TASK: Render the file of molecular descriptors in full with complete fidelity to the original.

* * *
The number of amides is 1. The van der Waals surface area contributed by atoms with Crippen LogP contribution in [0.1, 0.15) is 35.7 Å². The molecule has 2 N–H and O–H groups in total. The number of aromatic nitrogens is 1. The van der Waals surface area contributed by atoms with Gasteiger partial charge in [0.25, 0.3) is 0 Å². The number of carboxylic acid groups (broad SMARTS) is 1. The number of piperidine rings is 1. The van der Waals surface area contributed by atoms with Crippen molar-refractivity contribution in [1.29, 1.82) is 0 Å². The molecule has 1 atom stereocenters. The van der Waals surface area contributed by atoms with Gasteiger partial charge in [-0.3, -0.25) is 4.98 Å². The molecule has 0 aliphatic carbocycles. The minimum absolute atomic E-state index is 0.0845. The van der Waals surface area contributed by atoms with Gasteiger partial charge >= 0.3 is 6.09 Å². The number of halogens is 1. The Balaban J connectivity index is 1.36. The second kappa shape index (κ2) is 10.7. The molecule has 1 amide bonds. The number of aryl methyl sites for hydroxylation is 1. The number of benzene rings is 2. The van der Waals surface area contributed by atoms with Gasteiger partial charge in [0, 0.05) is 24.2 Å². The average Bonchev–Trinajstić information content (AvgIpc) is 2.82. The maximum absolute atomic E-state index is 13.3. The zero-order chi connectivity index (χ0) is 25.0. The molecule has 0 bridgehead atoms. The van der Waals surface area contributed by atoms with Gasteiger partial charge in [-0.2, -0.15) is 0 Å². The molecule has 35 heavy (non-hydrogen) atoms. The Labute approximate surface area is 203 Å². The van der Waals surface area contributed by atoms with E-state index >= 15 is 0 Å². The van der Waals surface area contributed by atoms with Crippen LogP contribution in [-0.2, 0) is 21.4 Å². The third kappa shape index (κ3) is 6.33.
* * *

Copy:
The number of amides is 1. The van der Waals surface area contributed by atoms with Crippen LogP contribution in [0.1, 0.15) is 35.7 Å². The molecule has 2 N–H and O–H groups in total. The number of aromatic nitrogens is 1. The van der Waals surface area contributed by atoms with Gasteiger partial charge in [0.25, 0.3) is 0 Å². The number of carboxylic acid groups (broad SMARTS) is 1. The number of piperidine rings is 1. The van der Waals surface area contributed by atoms with Crippen molar-refractivity contribution in [1.29, 1.82) is 0 Å². The molecule has 1 atom stereocenters. The van der Waals surface area contributed by atoms with Gasteiger partial charge in [-0.3, -0.25) is 4.98 Å². The molecule has 0 aliphatic carbocycles. The minimum absolute atomic E-state index is 0.0845. The van der Waals surface area contributed by atoms with Gasteiger partial charge >= 0.3 is 6.09 Å². The number of halogens is 1. The Balaban J connectivity index is 1.36. The second kappa shape index (κ2) is 10.7. The molecule has 1 amide bonds. The number of aryl methyl sites for hydroxylation is 1. The number of benzene rings is 2. The van der Waals surface area contributed by atoms with Gasteiger partial charge in [0, 0.05) is 24.2 Å². The average Bonchev–Trinajstić information content (AvgIpc) is 2.82. The maximum absolute atomic E-state index is 13.3. The zero-order chi connectivity index (χ0) is 25.0. The molecule has 0 bridgehead atoms. The van der Waals surface area contributed by atoms with Gasteiger partial charge in [-0.2, -0.15) is 0 Å². The molecule has 35 heavy (non-hydrogen) atoms. The Labute approximate surface area is 203 Å². The van der Waals surface area contributed by atoms with E-state index >= 15 is 0 Å². The van der Waals surface area contributed by atoms with Crippen LogP contribution in [-0.2, 0) is 21.4 Å². The third kappa shape index (κ3) is 6.33.